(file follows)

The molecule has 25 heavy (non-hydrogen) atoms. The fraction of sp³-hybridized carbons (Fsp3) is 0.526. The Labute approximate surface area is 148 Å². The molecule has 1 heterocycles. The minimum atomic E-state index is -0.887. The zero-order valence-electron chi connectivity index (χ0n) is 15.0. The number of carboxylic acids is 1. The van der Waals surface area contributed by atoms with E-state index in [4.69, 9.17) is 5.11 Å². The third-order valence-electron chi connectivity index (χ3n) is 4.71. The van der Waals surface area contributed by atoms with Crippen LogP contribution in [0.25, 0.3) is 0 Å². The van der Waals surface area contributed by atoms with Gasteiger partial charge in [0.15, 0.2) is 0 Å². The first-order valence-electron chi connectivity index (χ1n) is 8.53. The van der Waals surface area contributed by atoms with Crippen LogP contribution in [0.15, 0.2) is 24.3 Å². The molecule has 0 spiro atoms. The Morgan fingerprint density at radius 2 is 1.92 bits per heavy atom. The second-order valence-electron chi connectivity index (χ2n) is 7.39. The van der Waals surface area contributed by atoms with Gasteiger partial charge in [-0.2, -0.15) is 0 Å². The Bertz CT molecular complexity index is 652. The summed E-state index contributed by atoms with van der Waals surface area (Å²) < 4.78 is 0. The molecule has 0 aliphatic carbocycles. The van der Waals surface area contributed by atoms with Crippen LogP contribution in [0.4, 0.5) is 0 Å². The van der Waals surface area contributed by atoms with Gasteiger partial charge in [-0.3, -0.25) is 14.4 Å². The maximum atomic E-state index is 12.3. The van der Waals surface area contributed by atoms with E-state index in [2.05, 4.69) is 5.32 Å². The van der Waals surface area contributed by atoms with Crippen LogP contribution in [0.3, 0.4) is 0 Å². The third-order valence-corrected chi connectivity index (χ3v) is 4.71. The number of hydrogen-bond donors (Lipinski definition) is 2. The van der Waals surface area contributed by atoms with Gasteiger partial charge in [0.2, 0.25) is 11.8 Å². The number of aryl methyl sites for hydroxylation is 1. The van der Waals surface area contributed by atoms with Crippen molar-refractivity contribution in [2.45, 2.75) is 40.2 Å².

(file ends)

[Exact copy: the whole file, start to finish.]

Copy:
The molecule has 25 heavy (non-hydrogen) atoms. The fraction of sp³-hybridized carbons (Fsp3) is 0.526. The Labute approximate surface area is 148 Å². The molecule has 1 heterocycles. The minimum atomic E-state index is -0.887. The zero-order valence-electron chi connectivity index (χ0n) is 15.0. The number of carboxylic acids is 1. The van der Waals surface area contributed by atoms with E-state index in [4.69, 9.17) is 5.11 Å². The third-order valence-electron chi connectivity index (χ3n) is 4.71. The van der Waals surface area contributed by atoms with Crippen LogP contribution in [0.25, 0.3) is 0 Å². The van der Waals surface area contributed by atoms with Gasteiger partial charge in [0.15, 0.2) is 0 Å². The first-order valence-electron chi connectivity index (χ1n) is 8.53. The van der Waals surface area contributed by atoms with Crippen LogP contribution in [0.15, 0.2) is 24.3 Å². The molecule has 0 spiro atoms. The Morgan fingerprint density at radius 2 is 1.92 bits per heavy atom. The second-order valence-electron chi connectivity index (χ2n) is 7.39. The van der Waals surface area contributed by atoms with Gasteiger partial charge in [-0.2, -0.15) is 0 Å². The Bertz CT molecular complexity index is 652. The summed E-state index contributed by atoms with van der Waals surface area (Å²) < 4.78 is 0. The molecule has 0 aliphatic carbocycles. The van der Waals surface area contributed by atoms with Crippen LogP contribution in [0.4, 0.5) is 0 Å². The van der Waals surface area contributed by atoms with Gasteiger partial charge in [-0.3, -0.25) is 14.4 Å². The maximum atomic E-state index is 12.3. The van der Waals surface area contributed by atoms with E-state index in [2.05, 4.69) is 5.32 Å². The van der Waals surface area contributed by atoms with Crippen LogP contribution in [0.3, 0.4) is 0 Å². The third-order valence-corrected chi connectivity index (χ3v) is 4.71. The number of hydrogen-bond donors (Lipinski definition) is 2. The van der Waals surface area contributed by atoms with Gasteiger partial charge in [0.2, 0.25) is 11.8 Å². The number of aryl methyl sites for hydroxylation is 1. The van der Waals surface area contributed by atoms with Crippen molar-refractivity contribution in [2.45, 2.75) is 40.2 Å².